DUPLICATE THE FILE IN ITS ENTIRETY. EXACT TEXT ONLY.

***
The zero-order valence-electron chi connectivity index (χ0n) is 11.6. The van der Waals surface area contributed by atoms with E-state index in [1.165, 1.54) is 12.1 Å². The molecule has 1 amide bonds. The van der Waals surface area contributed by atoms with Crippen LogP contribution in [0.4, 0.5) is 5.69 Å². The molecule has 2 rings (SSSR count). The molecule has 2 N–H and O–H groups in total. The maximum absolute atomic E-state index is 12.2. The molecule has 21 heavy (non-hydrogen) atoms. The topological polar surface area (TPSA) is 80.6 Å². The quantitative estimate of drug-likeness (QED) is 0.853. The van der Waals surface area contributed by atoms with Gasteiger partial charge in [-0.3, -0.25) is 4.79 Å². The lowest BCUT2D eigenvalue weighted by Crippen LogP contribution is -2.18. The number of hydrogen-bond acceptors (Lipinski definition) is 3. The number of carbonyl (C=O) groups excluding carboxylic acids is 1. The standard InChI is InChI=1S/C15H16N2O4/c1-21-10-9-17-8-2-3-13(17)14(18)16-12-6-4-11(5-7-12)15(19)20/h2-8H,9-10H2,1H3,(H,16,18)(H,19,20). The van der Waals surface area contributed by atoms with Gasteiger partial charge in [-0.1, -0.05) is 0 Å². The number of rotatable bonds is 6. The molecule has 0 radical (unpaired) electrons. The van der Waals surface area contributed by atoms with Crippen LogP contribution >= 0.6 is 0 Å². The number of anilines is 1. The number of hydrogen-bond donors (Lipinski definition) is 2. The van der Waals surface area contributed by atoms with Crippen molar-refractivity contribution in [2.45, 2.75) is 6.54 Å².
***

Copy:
The zero-order valence-electron chi connectivity index (χ0n) is 11.6. The van der Waals surface area contributed by atoms with E-state index in [1.165, 1.54) is 12.1 Å². The molecule has 1 amide bonds. The van der Waals surface area contributed by atoms with Crippen LogP contribution in [0.4, 0.5) is 5.69 Å². The molecule has 2 rings (SSSR count). The molecule has 2 N–H and O–H groups in total. The maximum absolute atomic E-state index is 12.2. The molecule has 21 heavy (non-hydrogen) atoms. The topological polar surface area (TPSA) is 80.6 Å². The quantitative estimate of drug-likeness (QED) is 0.853. The van der Waals surface area contributed by atoms with Gasteiger partial charge in [-0.3, -0.25) is 4.79 Å². The lowest BCUT2D eigenvalue weighted by Crippen LogP contribution is -2.18. The number of hydrogen-bond acceptors (Lipinski definition) is 3. The number of carbonyl (C=O) groups excluding carboxylic acids is 1. The standard InChI is InChI=1S/C15H16N2O4/c1-21-10-9-17-8-2-3-13(17)14(18)16-12-6-4-11(5-7-12)15(19)20/h2-8H,9-10H2,1H3,(H,16,18)(H,19,20). The van der Waals surface area contributed by atoms with Gasteiger partial charge in [-0.1, -0.05) is 0 Å². The number of rotatable bonds is 6. The molecule has 0 radical (unpaired) electrons. The van der Waals surface area contributed by atoms with Crippen LogP contribution >= 0.6 is 0 Å². The number of anilines is 1. The number of hydrogen-bond donors (Lipinski definition) is 2. The van der Waals surface area contributed by atoms with Crippen molar-refractivity contribution in [2.45, 2.75) is 6.54 Å².